Inside the cult of ‘Martha Marcy May Marlene’ - Metro US

Inside the cult of ‘Martha Marcy May Marlene’

You’d think that celebrated actor John Hawkes, 52, and newcomer Elizabeth Olsen, 22, might lack a rapport after having shot a number of fiercely awkward scenes in their new film, “Martha Marcy May Marlene.” The former plays the charismatic leader of a small cult in the Catskills and the latter plays one of his newest followers — for whom he has both a paternal and somewhat romantic affection. Fortunately, the two actors are plenty comfortable talking about all of their strange and disturbing on-screen moments together.

The cult initiation scene is especially tough to watch. What’s the most difficult part of filming something like that?

Hawkes: One of the creepiest things about that was that there were rats in that little spot, and I really dislike rats. We were all hoping — [to Olsen] perhaps not you, because you were on the ground — but that one would just kind of run through in the background. And that’s the thing. Another actress could’ve been really beyond difficult. Maybe even un-shootable. But Lizzie was so — I think you were just so green you had no clue.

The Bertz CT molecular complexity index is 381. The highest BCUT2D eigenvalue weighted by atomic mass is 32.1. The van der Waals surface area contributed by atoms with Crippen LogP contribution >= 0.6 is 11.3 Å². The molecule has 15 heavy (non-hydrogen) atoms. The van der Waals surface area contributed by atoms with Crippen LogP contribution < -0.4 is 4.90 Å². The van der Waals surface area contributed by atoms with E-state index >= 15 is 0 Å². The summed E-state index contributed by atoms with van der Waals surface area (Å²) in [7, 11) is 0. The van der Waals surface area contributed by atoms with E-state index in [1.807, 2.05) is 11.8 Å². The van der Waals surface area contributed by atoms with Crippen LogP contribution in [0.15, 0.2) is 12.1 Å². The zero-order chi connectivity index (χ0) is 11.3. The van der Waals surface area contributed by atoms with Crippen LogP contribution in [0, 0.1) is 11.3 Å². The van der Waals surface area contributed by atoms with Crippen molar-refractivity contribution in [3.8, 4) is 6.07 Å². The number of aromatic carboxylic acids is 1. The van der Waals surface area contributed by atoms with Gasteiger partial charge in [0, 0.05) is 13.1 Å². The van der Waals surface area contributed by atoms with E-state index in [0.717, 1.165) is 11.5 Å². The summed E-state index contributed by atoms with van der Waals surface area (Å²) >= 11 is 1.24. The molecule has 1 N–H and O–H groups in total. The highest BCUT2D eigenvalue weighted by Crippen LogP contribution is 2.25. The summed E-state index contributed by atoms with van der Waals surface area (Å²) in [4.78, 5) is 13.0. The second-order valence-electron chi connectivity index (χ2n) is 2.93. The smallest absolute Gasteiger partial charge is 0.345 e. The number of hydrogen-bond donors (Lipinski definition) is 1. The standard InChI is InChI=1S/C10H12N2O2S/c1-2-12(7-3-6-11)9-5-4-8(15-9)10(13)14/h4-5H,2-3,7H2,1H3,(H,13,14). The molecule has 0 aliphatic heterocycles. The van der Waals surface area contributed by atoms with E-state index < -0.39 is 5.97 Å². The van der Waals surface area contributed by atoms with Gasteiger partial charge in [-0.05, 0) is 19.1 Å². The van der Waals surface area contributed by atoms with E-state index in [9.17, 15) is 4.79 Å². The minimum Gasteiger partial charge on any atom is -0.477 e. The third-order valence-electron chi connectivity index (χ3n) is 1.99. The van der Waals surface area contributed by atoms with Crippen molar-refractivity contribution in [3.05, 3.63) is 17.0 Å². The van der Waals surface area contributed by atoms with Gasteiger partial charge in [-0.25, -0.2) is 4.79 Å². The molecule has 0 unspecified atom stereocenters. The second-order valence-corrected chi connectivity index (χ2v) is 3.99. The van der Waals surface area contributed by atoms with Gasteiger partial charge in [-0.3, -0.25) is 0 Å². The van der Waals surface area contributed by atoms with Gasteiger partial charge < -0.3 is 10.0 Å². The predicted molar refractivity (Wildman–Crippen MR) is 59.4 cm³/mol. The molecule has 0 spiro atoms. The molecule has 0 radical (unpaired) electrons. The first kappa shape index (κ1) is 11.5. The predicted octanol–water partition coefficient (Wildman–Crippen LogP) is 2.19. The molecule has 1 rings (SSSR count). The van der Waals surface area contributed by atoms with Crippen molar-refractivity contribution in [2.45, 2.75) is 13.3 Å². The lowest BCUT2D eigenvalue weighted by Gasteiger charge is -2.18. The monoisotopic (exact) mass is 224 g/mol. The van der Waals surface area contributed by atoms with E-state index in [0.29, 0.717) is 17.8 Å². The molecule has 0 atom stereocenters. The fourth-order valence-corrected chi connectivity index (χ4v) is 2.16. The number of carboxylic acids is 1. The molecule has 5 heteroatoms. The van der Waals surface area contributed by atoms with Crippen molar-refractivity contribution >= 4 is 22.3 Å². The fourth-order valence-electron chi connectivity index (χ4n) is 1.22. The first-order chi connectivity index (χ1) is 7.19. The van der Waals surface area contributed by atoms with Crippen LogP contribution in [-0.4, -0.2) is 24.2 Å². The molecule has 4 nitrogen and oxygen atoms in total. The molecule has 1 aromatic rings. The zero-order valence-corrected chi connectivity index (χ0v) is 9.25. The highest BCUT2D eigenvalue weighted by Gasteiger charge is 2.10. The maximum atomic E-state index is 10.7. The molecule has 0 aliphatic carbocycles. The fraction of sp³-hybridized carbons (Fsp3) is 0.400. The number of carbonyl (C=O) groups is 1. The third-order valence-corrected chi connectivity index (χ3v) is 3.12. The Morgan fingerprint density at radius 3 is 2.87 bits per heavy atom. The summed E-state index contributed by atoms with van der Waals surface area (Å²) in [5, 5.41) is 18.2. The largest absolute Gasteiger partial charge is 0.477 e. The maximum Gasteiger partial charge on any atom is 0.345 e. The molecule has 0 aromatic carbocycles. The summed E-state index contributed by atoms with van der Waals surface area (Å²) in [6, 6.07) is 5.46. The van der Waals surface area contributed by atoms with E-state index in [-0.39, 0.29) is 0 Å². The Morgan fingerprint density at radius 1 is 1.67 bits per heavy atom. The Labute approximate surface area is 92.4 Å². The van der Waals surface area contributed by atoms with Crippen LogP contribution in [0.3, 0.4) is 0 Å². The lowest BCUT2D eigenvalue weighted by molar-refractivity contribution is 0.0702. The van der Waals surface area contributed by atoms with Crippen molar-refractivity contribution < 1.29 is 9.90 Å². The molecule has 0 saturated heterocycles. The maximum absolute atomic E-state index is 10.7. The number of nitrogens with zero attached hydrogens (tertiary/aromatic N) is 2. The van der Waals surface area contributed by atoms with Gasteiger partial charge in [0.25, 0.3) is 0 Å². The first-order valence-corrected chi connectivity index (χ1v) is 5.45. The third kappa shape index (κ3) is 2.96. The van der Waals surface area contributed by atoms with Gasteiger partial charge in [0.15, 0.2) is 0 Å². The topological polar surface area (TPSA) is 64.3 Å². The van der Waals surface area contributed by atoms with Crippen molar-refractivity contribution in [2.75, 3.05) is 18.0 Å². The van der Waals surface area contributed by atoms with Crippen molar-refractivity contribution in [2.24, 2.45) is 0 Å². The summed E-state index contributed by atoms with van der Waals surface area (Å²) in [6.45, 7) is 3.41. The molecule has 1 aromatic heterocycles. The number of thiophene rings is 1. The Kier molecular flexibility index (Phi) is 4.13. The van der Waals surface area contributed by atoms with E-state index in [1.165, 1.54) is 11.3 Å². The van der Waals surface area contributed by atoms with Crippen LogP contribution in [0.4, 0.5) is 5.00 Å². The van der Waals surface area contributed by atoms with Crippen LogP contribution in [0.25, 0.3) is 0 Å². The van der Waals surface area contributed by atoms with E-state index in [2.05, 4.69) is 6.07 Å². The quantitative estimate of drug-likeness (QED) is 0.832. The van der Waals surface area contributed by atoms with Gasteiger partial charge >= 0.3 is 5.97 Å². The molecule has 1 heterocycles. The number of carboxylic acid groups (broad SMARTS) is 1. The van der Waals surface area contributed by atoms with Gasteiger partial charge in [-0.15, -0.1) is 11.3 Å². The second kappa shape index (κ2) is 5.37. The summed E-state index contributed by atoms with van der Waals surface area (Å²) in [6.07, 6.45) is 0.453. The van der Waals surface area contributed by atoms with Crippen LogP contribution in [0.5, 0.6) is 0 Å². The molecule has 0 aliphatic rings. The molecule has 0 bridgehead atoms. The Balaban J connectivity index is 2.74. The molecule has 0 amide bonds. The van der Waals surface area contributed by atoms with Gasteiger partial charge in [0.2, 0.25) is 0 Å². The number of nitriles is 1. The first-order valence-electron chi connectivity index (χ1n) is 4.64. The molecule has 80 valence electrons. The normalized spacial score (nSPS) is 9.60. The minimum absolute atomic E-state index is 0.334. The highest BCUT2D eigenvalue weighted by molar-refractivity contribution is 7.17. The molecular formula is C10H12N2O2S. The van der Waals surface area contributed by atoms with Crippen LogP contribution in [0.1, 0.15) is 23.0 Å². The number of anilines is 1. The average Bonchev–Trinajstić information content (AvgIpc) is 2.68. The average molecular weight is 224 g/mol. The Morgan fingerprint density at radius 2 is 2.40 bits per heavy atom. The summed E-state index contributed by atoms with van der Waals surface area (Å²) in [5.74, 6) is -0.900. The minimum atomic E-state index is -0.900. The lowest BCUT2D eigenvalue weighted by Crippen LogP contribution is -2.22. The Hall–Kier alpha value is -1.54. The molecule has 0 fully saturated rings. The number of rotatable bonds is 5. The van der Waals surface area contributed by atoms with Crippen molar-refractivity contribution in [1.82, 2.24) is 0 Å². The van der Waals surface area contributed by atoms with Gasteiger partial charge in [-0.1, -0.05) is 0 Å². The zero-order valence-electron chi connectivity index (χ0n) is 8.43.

Olsen: I had no idea. I was like, “You want me to do what? OK.”

Hawkes: She was really game and courageous.

One of the most fascinating things about the movie is the cult itself. Did you work out a backstory for the group?

Hawkes: I think that [director Sean Durkin’s] approach wasn’t to be obtuse for that sake — but more that it’s the most interesting way to tell the story. That’s part of the haunting aspect of it, that it’s not all answered for you and there’s a lot of room for you to fill in details. It’s a satisfying thing having it that way rather than having it all sledgehammered into your head.

The real ‘It’ girl

Liz, so much press for this film has discussed you as being the new “It” girl. Since you’ve been exposed to fame from a young age with your sisters [Mary Kate and Ashley Olsen], do you think you’ve handled this attention differently than an outsider would have?

Maybe. But it’s not just my family. It’s also growing up in L.A. and having lots of my friends, their parents being professionals in this business as well, in all different aspects. I never thought of acting as the carpets and the glitter or whatever. I always thought of it as work.

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